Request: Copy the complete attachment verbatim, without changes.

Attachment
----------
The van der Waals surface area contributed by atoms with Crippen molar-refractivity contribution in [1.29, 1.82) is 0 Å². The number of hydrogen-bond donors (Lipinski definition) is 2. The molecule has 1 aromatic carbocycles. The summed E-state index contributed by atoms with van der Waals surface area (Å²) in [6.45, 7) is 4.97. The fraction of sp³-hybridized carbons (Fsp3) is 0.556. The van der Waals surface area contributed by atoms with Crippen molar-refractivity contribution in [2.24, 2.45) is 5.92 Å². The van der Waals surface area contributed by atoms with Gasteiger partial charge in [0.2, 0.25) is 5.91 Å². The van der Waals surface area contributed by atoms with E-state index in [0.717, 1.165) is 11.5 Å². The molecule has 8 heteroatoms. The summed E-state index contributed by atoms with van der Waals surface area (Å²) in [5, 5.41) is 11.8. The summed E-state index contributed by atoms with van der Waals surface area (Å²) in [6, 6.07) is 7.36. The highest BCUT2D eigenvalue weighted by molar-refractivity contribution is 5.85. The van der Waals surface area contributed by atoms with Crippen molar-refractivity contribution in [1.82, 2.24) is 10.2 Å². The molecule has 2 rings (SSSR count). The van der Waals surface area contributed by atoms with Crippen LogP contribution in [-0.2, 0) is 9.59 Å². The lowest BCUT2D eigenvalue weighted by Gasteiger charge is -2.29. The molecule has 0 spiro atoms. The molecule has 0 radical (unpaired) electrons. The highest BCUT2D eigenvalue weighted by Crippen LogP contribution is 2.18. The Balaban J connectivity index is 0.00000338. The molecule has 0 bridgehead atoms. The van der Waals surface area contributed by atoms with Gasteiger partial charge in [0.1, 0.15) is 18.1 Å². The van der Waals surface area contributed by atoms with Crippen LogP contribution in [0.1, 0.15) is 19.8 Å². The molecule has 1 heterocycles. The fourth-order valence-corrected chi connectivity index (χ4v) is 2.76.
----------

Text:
The van der Waals surface area contributed by atoms with Crippen molar-refractivity contribution in [1.29, 1.82) is 0 Å². The number of hydrogen-bond donors (Lipinski definition) is 2. The molecule has 1 aromatic carbocycles. The summed E-state index contributed by atoms with van der Waals surface area (Å²) in [6.45, 7) is 4.97. The fraction of sp³-hybridized carbons (Fsp3) is 0.556. The van der Waals surface area contributed by atoms with Crippen molar-refractivity contribution in [2.24, 2.45) is 5.92 Å². The van der Waals surface area contributed by atoms with Gasteiger partial charge in [0.2, 0.25) is 5.91 Å². The van der Waals surface area contributed by atoms with E-state index in [0.717, 1.165) is 11.5 Å². The molecule has 8 heteroatoms. The summed E-state index contributed by atoms with van der Waals surface area (Å²) in [5, 5.41) is 11.8. The summed E-state index contributed by atoms with van der Waals surface area (Å²) in [6, 6.07) is 7.36. The highest BCUT2D eigenvalue weighted by molar-refractivity contribution is 5.85. The van der Waals surface area contributed by atoms with Crippen molar-refractivity contribution in [1.82, 2.24) is 10.2 Å². The molecule has 2 rings (SSSR count). The van der Waals surface area contributed by atoms with Crippen LogP contribution in [-0.2, 0) is 9.59 Å². The lowest BCUT2D eigenvalue weighted by Gasteiger charge is -2.29. The molecule has 0 spiro atoms. The molecule has 0 radical (unpaired) electrons. The highest BCUT2D eigenvalue weighted by Crippen LogP contribution is 2.18. The Balaban J connectivity index is 0.00000338. The molecule has 0 bridgehead atoms. The van der Waals surface area contributed by atoms with Gasteiger partial charge in [0.1, 0.15) is 18.1 Å². The van der Waals surface area contributed by atoms with Crippen LogP contribution in [0.1, 0.15) is 19.8 Å². The molecule has 1 heterocycles. The fourth-order valence-corrected chi connectivity index (χ4v) is 2.76.